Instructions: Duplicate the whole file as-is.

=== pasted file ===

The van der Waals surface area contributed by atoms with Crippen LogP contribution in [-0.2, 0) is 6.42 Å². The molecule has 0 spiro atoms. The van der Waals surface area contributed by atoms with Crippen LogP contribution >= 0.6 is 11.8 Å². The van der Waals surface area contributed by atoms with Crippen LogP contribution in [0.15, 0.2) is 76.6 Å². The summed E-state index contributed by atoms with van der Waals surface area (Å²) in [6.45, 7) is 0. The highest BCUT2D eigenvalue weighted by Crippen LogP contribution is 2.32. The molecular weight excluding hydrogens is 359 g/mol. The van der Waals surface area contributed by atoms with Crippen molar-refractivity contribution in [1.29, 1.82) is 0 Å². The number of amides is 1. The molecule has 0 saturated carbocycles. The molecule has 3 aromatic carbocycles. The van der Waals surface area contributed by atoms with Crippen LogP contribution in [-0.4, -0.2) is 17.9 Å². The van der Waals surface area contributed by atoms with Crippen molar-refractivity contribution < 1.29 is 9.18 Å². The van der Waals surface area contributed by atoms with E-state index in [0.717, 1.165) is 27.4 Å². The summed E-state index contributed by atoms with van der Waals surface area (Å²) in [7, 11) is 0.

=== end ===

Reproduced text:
The van der Waals surface area contributed by atoms with Crippen LogP contribution in [-0.2, 0) is 6.42 Å². The molecule has 0 spiro atoms. The van der Waals surface area contributed by atoms with Crippen LogP contribution >= 0.6 is 11.8 Å². The van der Waals surface area contributed by atoms with Crippen LogP contribution in [0.15, 0.2) is 76.6 Å². The summed E-state index contributed by atoms with van der Waals surface area (Å²) in [6.45, 7) is 0. The highest BCUT2D eigenvalue weighted by Crippen LogP contribution is 2.32. The molecular weight excluding hydrogens is 359 g/mol. The van der Waals surface area contributed by atoms with Crippen molar-refractivity contribution in [1.29, 1.82) is 0 Å². The number of amides is 1. The molecule has 0 saturated carbocycles. The molecule has 3 aromatic carbocycles. The van der Waals surface area contributed by atoms with Crippen LogP contribution in [-0.4, -0.2) is 17.9 Å². The van der Waals surface area contributed by atoms with Crippen molar-refractivity contribution < 1.29 is 9.18 Å². The van der Waals surface area contributed by atoms with E-state index in [0.717, 1.165) is 27.4 Å². The summed E-state index contributed by atoms with van der Waals surface area (Å²) in [7, 11) is 0.